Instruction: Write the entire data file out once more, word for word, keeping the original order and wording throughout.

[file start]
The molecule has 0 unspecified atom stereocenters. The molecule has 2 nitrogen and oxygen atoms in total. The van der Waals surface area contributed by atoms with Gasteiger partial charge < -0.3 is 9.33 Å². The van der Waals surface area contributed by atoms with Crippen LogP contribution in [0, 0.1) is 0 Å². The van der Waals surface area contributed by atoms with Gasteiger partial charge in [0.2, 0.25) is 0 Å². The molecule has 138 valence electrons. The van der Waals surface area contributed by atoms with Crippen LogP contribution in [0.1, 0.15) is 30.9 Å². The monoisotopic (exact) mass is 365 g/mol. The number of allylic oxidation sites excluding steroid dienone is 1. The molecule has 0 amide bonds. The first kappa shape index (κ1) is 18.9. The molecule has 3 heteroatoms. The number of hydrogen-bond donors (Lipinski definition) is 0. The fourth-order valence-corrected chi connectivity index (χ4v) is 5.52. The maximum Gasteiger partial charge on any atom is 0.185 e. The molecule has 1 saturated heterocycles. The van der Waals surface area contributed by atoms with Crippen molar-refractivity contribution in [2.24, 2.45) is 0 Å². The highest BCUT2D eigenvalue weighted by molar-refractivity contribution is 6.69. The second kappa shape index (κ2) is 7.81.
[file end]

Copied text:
The molecule has 0 unspecified atom stereocenters. The molecule has 2 nitrogen and oxygen atoms in total. The van der Waals surface area contributed by atoms with Gasteiger partial charge < -0.3 is 9.33 Å². The van der Waals surface area contributed by atoms with Crippen LogP contribution in [0, 0.1) is 0 Å². The van der Waals surface area contributed by atoms with Gasteiger partial charge in [0.2, 0.25) is 0 Å². The molecule has 138 valence electrons. The van der Waals surface area contributed by atoms with Crippen LogP contribution in [0.1, 0.15) is 30.9 Å². The monoisotopic (exact) mass is 365 g/mol. The number of allylic oxidation sites excluding steroid dienone is 1. The molecule has 0 amide bonds. The first kappa shape index (κ1) is 18.9. The molecule has 3 heteroatoms. The number of hydrogen-bond donors (Lipinski definition) is 0. The fourth-order valence-corrected chi connectivity index (χ4v) is 5.52. The maximum Gasteiger partial charge on any atom is 0.185 e. The molecule has 1 saturated heterocycles. The van der Waals surface area contributed by atoms with Crippen molar-refractivity contribution in [2.24, 2.45) is 0 Å². The highest BCUT2D eigenvalue weighted by molar-refractivity contribution is 6.69. The second kappa shape index (κ2) is 7.81.